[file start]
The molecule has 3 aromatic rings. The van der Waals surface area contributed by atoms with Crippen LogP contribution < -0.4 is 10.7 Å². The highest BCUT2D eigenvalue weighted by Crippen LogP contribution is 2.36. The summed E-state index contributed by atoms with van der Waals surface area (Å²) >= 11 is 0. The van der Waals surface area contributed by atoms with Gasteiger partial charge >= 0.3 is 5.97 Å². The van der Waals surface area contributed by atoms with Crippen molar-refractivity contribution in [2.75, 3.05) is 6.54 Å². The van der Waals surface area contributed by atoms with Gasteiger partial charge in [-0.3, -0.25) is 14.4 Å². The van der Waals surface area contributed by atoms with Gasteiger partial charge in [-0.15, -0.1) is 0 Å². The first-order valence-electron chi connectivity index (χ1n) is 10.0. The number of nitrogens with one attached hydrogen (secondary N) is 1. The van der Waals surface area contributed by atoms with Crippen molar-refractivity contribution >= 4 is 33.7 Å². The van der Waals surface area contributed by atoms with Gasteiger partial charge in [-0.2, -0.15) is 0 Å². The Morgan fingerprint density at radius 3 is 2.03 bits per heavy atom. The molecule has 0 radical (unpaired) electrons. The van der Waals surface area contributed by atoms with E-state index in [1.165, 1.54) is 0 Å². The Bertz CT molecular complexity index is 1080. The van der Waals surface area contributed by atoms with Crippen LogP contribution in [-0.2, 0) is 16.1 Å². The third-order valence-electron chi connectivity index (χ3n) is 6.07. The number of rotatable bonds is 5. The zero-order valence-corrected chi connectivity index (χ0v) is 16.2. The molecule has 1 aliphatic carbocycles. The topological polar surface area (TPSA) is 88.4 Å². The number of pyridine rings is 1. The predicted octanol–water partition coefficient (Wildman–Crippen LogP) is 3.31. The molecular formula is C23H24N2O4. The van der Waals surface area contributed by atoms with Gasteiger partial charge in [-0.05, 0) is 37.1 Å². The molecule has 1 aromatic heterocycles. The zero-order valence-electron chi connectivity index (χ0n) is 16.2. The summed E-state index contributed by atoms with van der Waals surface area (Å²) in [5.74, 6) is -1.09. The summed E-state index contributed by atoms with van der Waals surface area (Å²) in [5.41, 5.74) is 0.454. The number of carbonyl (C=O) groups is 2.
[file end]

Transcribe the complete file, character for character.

The molecule has 3 aromatic rings. The van der Waals surface area contributed by atoms with Crippen LogP contribution < -0.4 is 10.7 Å². The highest BCUT2D eigenvalue weighted by Crippen LogP contribution is 2.36. The summed E-state index contributed by atoms with van der Waals surface area (Å²) >= 11 is 0. The van der Waals surface area contributed by atoms with Gasteiger partial charge >= 0.3 is 5.97 Å². The van der Waals surface area contributed by atoms with Crippen molar-refractivity contribution in [2.75, 3.05) is 6.54 Å². The van der Waals surface area contributed by atoms with Gasteiger partial charge in [-0.3, -0.25) is 14.4 Å². The van der Waals surface area contributed by atoms with Gasteiger partial charge in [-0.15, -0.1) is 0 Å². The first-order valence-electron chi connectivity index (χ1n) is 10.0. The number of nitrogens with one attached hydrogen (secondary N) is 1. The van der Waals surface area contributed by atoms with Crippen molar-refractivity contribution >= 4 is 33.7 Å². The van der Waals surface area contributed by atoms with Gasteiger partial charge in [-0.2, -0.15) is 0 Å². The Morgan fingerprint density at radius 3 is 2.03 bits per heavy atom. The molecule has 0 radical (unpaired) electrons. The van der Waals surface area contributed by atoms with E-state index in [1.165, 1.54) is 0 Å². The Bertz CT molecular complexity index is 1080. The van der Waals surface area contributed by atoms with Crippen LogP contribution in [-0.2, 0) is 16.1 Å². The third-order valence-electron chi connectivity index (χ3n) is 6.07. The number of rotatable bonds is 5. The zero-order valence-corrected chi connectivity index (χ0v) is 16.2. The molecule has 1 aliphatic carbocycles. The topological polar surface area (TPSA) is 88.4 Å². The number of pyridine rings is 1. The predicted octanol–water partition coefficient (Wildman–Crippen LogP) is 3.31. The molecular formula is C23H24N2O4. The van der Waals surface area contributed by atoms with Gasteiger partial charge in [-0.05, 0) is 37.1 Å². The molecule has 1 aromatic heterocycles. The zero-order valence-electron chi connectivity index (χ0n) is 16.2. The summed E-state index contributed by atoms with van der Waals surface area (Å²) in [5.74, 6) is -1.09. The summed E-state index contributed by atoms with van der Waals surface area (Å²) in [5.41, 5.74) is 0.454. The number of carbonyl (C=O) groups is 2.